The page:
This vision lasted until my usual hour of waking, which I did with some surprise, to find myself alone after having been engaged almost a whole night in so prodigious a multitude. , I could not but reflect with wonder at the partiality and extravagance of my vision; which, according to my thoughts, has not done justice to the sex. If virtue in men is more yenerable, it is in women more lovely; which Milton has very finely expressed in his Paradise Lost, where Adam, speaking of Eve, after having asserted his own pre-eminence, as being first in creation and internal faculties, breaks out into the following rapture;

- Yet when I approach
Her loveliness, so absolute she seems,
And in herself complete, so well to know
Her own, that what she wills, or do, or say,
Seems wisest, virtuousest, discreetest, best.
All higher knowledge in her presence falls
Degraded, wisdom in discourse with her
Loses discountenanc'd, and like folly shews,
Authority and reason on her wait
As one intended first, not after made
Occasionally. And, to consummate all,
Greatness of mind, and nobleness, their seat
Build in her loveliest, and create an awe
About her, as a guard angelic plas'd.”

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No 103. TUESDAY, DECEMBER 6, 1709.

nugæ seria ducunt
In mala, derisum semel, exceptumque sinistre. .

: : : HOR. Ars Poet. ver. 452.
These toys will once to serious mischiefs fall,
When he is laugh'd at, when he's jeer'd by all...

CREECH

From my own Apartment, December 5. THERE is nothing gives a man a greater satisfaction, than the sense of having dispatched a great deal of business, especially when it turns to the public emo. lument. I have much pleasure of this kind upon my spirits at present, occasioned by the fatigue of affairs which I went through last Saturday. It is some time since I set apart that day for examining the pretensions of several who had applied to me for eanes, perspective - glasses, snuff boxes, orangeflower-waters, and the like ornaments of life. In order to adjust this matter, I had before directed Charles Lillie of Beaufort-Buildings, to prepare a great bundle of blank licences in the following words:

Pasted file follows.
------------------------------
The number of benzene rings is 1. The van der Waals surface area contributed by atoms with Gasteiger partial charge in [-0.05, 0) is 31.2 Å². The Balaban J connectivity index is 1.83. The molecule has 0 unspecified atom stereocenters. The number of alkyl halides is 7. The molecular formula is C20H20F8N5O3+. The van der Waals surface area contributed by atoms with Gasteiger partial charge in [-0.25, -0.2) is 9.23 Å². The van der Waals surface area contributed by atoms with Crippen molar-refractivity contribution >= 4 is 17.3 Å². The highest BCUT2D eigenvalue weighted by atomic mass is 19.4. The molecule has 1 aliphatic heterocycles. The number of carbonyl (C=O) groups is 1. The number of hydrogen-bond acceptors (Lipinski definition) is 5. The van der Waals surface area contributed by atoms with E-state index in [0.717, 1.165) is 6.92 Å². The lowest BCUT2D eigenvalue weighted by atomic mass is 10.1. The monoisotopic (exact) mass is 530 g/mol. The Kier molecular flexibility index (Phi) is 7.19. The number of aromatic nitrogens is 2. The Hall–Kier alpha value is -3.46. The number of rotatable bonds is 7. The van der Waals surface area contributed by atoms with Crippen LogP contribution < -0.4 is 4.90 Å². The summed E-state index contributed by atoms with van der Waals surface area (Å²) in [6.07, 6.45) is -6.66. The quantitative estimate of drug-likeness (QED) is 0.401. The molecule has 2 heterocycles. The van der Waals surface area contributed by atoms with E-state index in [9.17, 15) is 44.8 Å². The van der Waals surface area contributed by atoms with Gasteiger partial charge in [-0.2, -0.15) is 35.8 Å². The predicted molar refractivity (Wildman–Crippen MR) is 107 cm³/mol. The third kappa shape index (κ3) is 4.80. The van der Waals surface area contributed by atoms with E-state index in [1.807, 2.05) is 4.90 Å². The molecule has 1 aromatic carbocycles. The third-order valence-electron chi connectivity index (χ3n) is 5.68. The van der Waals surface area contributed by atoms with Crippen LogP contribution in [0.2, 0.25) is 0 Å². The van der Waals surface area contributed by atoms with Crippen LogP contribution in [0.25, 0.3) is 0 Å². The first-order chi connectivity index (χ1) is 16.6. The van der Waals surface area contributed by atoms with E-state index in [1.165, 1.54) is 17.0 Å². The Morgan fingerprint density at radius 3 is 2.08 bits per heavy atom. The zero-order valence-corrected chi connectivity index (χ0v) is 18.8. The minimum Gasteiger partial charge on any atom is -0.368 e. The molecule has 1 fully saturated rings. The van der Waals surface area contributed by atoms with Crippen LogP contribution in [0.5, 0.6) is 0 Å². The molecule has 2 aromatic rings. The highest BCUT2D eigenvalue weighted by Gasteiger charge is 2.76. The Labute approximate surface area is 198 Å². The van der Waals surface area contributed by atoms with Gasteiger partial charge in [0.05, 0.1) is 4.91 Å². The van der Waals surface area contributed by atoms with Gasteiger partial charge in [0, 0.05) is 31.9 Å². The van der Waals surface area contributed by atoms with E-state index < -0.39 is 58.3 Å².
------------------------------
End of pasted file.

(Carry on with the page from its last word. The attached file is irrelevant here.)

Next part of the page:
" You are hereby required to permit the bearer of this cane to pass and repass through the streets and suburbs of London, or any place within ten miles of it, without let or molestation, provided that he does not walk with it under his arm, brandish it in the air, or hang it on a button: in which case it shall be forfeited; and I hereby declare it forfeited,

to any one who shall think it safe to take it from

him.

“ Isaac BICKERSTAFF.

The same form, differing only in the provisos, will serve for a perspective, snuff-box, or perfumed handkerchief. I had placed myself in my elbow-chair at the upper end of my great parlour, having ordered Charles Lillie to take his place upon a joint-stool, with a writing-desk before him. John Morphew also took his station at the door; I having, for his good and faithful services, appointed him my chamber-keeper upon court-days. He let me know, that there was a great number attending without. Upon which I ordered him to give notice, that I did not intend to sit upon snuff-boxes that day; but that those who appeared for canes might enter. The first presented me with the following petition, which I ordered Mr. Lillie to read.

“ To Isaac BICKERSTAFF, Esquire, Censor of

Great Britain.
“ The humble petition of SIMON TRIPPIT,
. “ Showeth,

« That your petitioner having been bred up to a cane from his youth, it is now become as necessary to him as any other of his limbs.

« That, a great part of his behaviour depending upon it, he should be reduced to the utmost necessities if he should lose the use of it.

“ That the knocking of it upon his shoe, leaning one leg upon it, or whistling with it on his mouth, are such great reliefs to him in conversation, that he does not know how to be good company without it.

"That he is at present engaged in an amour, and must despair of success if it be taken from him. .